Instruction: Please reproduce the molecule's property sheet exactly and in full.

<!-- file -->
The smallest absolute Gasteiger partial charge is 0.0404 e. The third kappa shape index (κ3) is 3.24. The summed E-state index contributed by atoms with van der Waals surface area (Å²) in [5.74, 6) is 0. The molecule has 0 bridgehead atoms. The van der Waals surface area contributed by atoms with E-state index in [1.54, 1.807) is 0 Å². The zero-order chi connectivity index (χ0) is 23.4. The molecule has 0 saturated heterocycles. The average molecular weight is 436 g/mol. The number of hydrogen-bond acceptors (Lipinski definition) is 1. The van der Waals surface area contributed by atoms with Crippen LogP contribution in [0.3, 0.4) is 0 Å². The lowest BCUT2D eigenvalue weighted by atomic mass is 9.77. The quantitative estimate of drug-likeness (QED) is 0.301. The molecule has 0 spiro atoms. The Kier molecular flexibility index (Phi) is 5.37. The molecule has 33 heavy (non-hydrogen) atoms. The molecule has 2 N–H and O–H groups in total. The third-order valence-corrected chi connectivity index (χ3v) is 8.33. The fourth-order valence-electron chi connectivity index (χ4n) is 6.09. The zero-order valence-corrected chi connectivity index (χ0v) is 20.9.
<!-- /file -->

The smallest absolute Gasteiger partial charge is 0.0404 e. The third kappa shape index (κ3) is 3.24. The summed E-state index contributed by atoms with van der Waals surface area (Å²) in [5.74, 6) is 0. The molecule has 0 bridgehead atoms. The van der Waals surface area contributed by atoms with E-state index in [1.54, 1.807) is 0 Å². The zero-order chi connectivity index (χ0) is 23.4. The molecule has 0 saturated heterocycles. The average molecular weight is 436 g/mol. The number of hydrogen-bond acceptors (Lipinski definition) is 1. The van der Waals surface area contributed by atoms with Crippen LogP contribution in [0.3, 0.4) is 0 Å². The lowest BCUT2D eigenvalue weighted by atomic mass is 9.77. The quantitative estimate of drug-likeness (QED) is 0.301. The molecule has 0 spiro atoms. The Kier molecular flexibility index (Phi) is 5.37. The molecule has 33 heavy (non-hydrogen) atoms. The molecule has 2 N–H and O–H groups in total. The third-order valence-corrected chi connectivity index (χ3v) is 8.33. The fourth-order valence-electron chi connectivity index (χ4n) is 6.09. The zero-order valence-corrected chi connectivity index (χ0v) is 20.9.